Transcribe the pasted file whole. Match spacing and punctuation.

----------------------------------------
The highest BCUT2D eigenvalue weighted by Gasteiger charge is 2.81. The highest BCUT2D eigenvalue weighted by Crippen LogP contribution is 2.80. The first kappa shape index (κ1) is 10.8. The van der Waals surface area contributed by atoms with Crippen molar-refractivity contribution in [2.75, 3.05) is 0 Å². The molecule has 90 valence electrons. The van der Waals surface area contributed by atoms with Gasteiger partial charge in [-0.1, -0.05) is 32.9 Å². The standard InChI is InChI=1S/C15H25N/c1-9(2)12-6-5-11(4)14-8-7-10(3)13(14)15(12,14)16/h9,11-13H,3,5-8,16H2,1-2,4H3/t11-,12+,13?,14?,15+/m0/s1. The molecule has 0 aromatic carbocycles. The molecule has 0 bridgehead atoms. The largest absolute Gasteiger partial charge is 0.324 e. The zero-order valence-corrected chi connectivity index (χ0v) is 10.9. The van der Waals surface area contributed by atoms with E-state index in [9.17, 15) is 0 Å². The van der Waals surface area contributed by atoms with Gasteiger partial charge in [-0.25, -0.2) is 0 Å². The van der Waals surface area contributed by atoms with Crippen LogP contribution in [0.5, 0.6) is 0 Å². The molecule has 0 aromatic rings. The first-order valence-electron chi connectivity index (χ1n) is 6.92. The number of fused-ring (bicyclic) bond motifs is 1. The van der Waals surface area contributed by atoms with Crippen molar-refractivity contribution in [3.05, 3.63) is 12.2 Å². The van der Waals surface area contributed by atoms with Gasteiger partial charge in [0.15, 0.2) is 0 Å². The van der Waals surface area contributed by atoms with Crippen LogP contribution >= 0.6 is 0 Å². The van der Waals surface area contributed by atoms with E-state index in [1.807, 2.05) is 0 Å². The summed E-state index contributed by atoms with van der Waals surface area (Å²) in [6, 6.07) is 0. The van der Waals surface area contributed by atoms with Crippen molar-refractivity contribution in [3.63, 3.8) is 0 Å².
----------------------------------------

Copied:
The highest BCUT2D eigenvalue weighted by Gasteiger charge is 2.81. The highest BCUT2D eigenvalue weighted by Crippen LogP contribution is 2.80. The first kappa shape index (κ1) is 10.8. The van der Waals surface area contributed by atoms with Crippen molar-refractivity contribution in [2.75, 3.05) is 0 Å². The molecule has 90 valence electrons. The van der Waals surface area contributed by atoms with Gasteiger partial charge in [-0.1, -0.05) is 32.9 Å². The standard InChI is InChI=1S/C15H25N/c1-9(2)12-6-5-11(4)14-8-7-10(3)13(14)15(12,14)16/h9,11-13H,3,5-8,16H2,1-2,4H3/t11-,12+,13?,14?,15+/m0/s1. The molecule has 0 aromatic carbocycles. The molecule has 0 bridgehead atoms. The largest absolute Gasteiger partial charge is 0.324 e. The zero-order valence-corrected chi connectivity index (χ0v) is 10.9. The van der Waals surface area contributed by atoms with E-state index in [9.17, 15) is 0 Å². The van der Waals surface area contributed by atoms with Gasteiger partial charge in [-0.25, -0.2) is 0 Å². The van der Waals surface area contributed by atoms with Crippen LogP contribution in [0.5, 0.6) is 0 Å². The molecule has 0 aromatic rings. The first-order valence-electron chi connectivity index (χ1n) is 6.92. The number of fused-ring (bicyclic) bond motifs is 1. The van der Waals surface area contributed by atoms with Crippen molar-refractivity contribution in [3.05, 3.63) is 12.2 Å². The van der Waals surface area contributed by atoms with Gasteiger partial charge in [0.15, 0.2) is 0 Å². The van der Waals surface area contributed by atoms with Crippen LogP contribution >= 0.6 is 0 Å². The van der Waals surface area contributed by atoms with E-state index in [1.807, 2.05) is 0 Å². The summed E-state index contributed by atoms with van der Waals surface area (Å²) in [6, 6.07) is 0. The van der Waals surface area contributed by atoms with Crippen molar-refractivity contribution in [3.63, 3.8) is 0 Å².